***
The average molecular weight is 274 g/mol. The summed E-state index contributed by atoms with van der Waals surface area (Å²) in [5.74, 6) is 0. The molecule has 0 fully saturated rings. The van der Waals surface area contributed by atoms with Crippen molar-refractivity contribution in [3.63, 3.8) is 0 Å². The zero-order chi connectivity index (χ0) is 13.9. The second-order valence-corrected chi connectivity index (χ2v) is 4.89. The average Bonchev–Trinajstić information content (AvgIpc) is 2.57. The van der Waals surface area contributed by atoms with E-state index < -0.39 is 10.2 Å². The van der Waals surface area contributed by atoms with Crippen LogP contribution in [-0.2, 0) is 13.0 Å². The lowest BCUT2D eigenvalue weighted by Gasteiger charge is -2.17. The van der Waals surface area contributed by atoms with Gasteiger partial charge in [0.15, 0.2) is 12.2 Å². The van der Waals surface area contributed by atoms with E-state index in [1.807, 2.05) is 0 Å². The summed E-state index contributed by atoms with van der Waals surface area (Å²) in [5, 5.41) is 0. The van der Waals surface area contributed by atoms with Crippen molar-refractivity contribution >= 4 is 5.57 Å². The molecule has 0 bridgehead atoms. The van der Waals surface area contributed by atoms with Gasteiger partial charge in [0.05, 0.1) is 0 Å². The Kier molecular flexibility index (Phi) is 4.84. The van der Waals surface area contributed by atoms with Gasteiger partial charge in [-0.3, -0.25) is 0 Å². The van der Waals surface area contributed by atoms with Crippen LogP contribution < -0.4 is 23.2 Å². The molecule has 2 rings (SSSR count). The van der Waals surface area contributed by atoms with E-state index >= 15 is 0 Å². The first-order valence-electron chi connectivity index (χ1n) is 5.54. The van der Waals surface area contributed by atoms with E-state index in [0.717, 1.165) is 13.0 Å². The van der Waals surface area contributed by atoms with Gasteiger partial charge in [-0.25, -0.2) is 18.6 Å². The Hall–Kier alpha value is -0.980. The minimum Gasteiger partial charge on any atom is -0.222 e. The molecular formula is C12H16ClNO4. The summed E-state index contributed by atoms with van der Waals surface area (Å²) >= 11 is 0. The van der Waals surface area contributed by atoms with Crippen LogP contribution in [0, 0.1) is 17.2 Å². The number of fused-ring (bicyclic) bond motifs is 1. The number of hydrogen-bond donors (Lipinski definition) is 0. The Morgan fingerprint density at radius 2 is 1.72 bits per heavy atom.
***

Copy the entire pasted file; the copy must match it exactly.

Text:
The average molecular weight is 274 g/mol. The summed E-state index contributed by atoms with van der Waals surface area (Å²) in [5.74, 6) is 0. The molecule has 0 fully saturated rings. The van der Waals surface area contributed by atoms with Crippen molar-refractivity contribution in [3.63, 3.8) is 0 Å². The zero-order chi connectivity index (χ0) is 13.9. The second-order valence-corrected chi connectivity index (χ2v) is 4.89. The average Bonchev–Trinajstić information content (AvgIpc) is 2.57. The van der Waals surface area contributed by atoms with E-state index < -0.39 is 10.2 Å². The van der Waals surface area contributed by atoms with Crippen LogP contribution in [-0.2, 0) is 13.0 Å². The lowest BCUT2D eigenvalue weighted by Gasteiger charge is -2.17. The van der Waals surface area contributed by atoms with Gasteiger partial charge in [0.15, 0.2) is 12.2 Å². The van der Waals surface area contributed by atoms with E-state index in [1.807, 2.05) is 0 Å². The summed E-state index contributed by atoms with van der Waals surface area (Å²) in [5, 5.41) is 0. The van der Waals surface area contributed by atoms with Crippen molar-refractivity contribution >= 4 is 5.57 Å². The molecule has 0 bridgehead atoms. The van der Waals surface area contributed by atoms with Gasteiger partial charge in [0.05, 0.1) is 0 Å². The Kier molecular flexibility index (Phi) is 4.84. The van der Waals surface area contributed by atoms with Gasteiger partial charge in [-0.3, -0.25) is 0 Å². The van der Waals surface area contributed by atoms with Crippen LogP contribution < -0.4 is 23.2 Å². The molecule has 2 rings (SSSR count). The van der Waals surface area contributed by atoms with E-state index >= 15 is 0 Å². The first-order valence-electron chi connectivity index (χ1n) is 5.54. The van der Waals surface area contributed by atoms with E-state index in [0.717, 1.165) is 13.0 Å². The van der Waals surface area contributed by atoms with Gasteiger partial charge in [-0.25, -0.2) is 18.6 Å². The Hall–Kier alpha value is -0.980. The minimum Gasteiger partial charge on any atom is -0.222 e. The molecular formula is C12H16ClNO4. The summed E-state index contributed by atoms with van der Waals surface area (Å²) >= 11 is 0. The van der Waals surface area contributed by atoms with Crippen LogP contribution in [0, 0.1) is 17.2 Å². The number of fused-ring (bicyclic) bond motifs is 1. The number of hydrogen-bond donors (Lipinski definition) is 0. The Morgan fingerprint density at radius 2 is 1.72 bits per heavy atom.